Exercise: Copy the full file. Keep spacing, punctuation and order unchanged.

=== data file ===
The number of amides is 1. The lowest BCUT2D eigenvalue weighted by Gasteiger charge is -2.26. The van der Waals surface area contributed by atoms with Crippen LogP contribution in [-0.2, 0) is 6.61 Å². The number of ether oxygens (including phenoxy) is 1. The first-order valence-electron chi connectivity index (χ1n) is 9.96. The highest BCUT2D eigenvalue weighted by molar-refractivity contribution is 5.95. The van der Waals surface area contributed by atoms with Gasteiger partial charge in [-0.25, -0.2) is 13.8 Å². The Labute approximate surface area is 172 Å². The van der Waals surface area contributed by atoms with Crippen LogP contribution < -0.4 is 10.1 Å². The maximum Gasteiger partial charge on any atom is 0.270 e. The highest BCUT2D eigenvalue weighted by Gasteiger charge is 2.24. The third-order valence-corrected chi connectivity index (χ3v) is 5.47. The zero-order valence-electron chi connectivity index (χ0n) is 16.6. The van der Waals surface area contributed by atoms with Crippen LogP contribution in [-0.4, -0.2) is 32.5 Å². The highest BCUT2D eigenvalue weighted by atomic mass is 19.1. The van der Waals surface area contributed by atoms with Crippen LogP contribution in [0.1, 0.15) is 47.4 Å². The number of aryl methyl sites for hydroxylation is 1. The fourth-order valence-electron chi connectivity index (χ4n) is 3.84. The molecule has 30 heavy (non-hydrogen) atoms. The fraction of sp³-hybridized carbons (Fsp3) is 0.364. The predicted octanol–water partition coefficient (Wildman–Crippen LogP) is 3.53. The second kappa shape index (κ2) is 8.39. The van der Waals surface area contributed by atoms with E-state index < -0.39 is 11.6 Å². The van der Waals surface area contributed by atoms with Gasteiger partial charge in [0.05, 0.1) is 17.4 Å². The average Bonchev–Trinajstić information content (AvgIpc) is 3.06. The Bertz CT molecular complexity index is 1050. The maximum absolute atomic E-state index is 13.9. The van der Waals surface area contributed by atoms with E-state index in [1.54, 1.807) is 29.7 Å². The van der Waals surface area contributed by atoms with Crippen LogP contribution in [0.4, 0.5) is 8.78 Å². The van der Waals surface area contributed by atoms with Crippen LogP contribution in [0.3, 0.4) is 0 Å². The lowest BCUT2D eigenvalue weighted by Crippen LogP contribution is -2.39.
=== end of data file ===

The number of amides is 1. The lowest BCUT2D eigenvalue weighted by Gasteiger charge is -2.26. The van der Waals surface area contributed by atoms with Crippen LogP contribution in [-0.2, 0) is 6.61 Å². The number of ether oxygens (including phenoxy) is 1. The first-order valence-electron chi connectivity index (χ1n) is 9.96. The highest BCUT2D eigenvalue weighted by molar-refractivity contribution is 5.95. The van der Waals surface area contributed by atoms with Gasteiger partial charge in [-0.25, -0.2) is 13.8 Å². The Labute approximate surface area is 172 Å². The van der Waals surface area contributed by atoms with Crippen LogP contribution < -0.4 is 10.1 Å². The maximum Gasteiger partial charge on any atom is 0.270 e. The highest BCUT2D eigenvalue weighted by Gasteiger charge is 2.24. The third-order valence-corrected chi connectivity index (χ3v) is 5.47. The zero-order valence-electron chi connectivity index (χ0n) is 16.6. The van der Waals surface area contributed by atoms with Crippen LogP contribution in [-0.4, -0.2) is 32.5 Å². The highest BCUT2D eigenvalue weighted by atomic mass is 19.1. The van der Waals surface area contributed by atoms with Crippen LogP contribution in [0.1, 0.15) is 47.4 Å². The number of aryl methyl sites for hydroxylation is 1. The fourth-order valence-electron chi connectivity index (χ4n) is 3.84. The molecule has 30 heavy (non-hydrogen) atoms. The fraction of sp³-hybridized carbons (Fsp3) is 0.364. The predicted octanol–water partition coefficient (Wildman–Crippen LogP) is 3.53. The second kappa shape index (κ2) is 8.39. The van der Waals surface area contributed by atoms with E-state index < -0.39 is 11.6 Å². The van der Waals surface area contributed by atoms with Gasteiger partial charge in [0.05, 0.1) is 17.4 Å². The average Bonchev–Trinajstić information content (AvgIpc) is 3.06. The Bertz CT molecular complexity index is 1050. The maximum absolute atomic E-state index is 13.9. The van der Waals surface area contributed by atoms with E-state index in [1.54, 1.807) is 29.7 Å². The van der Waals surface area contributed by atoms with Crippen LogP contribution in [0.4, 0.5) is 8.78 Å². The van der Waals surface area contributed by atoms with Crippen LogP contribution in [0.3, 0.4) is 0 Å². The lowest BCUT2D eigenvalue weighted by Crippen LogP contribution is -2.39.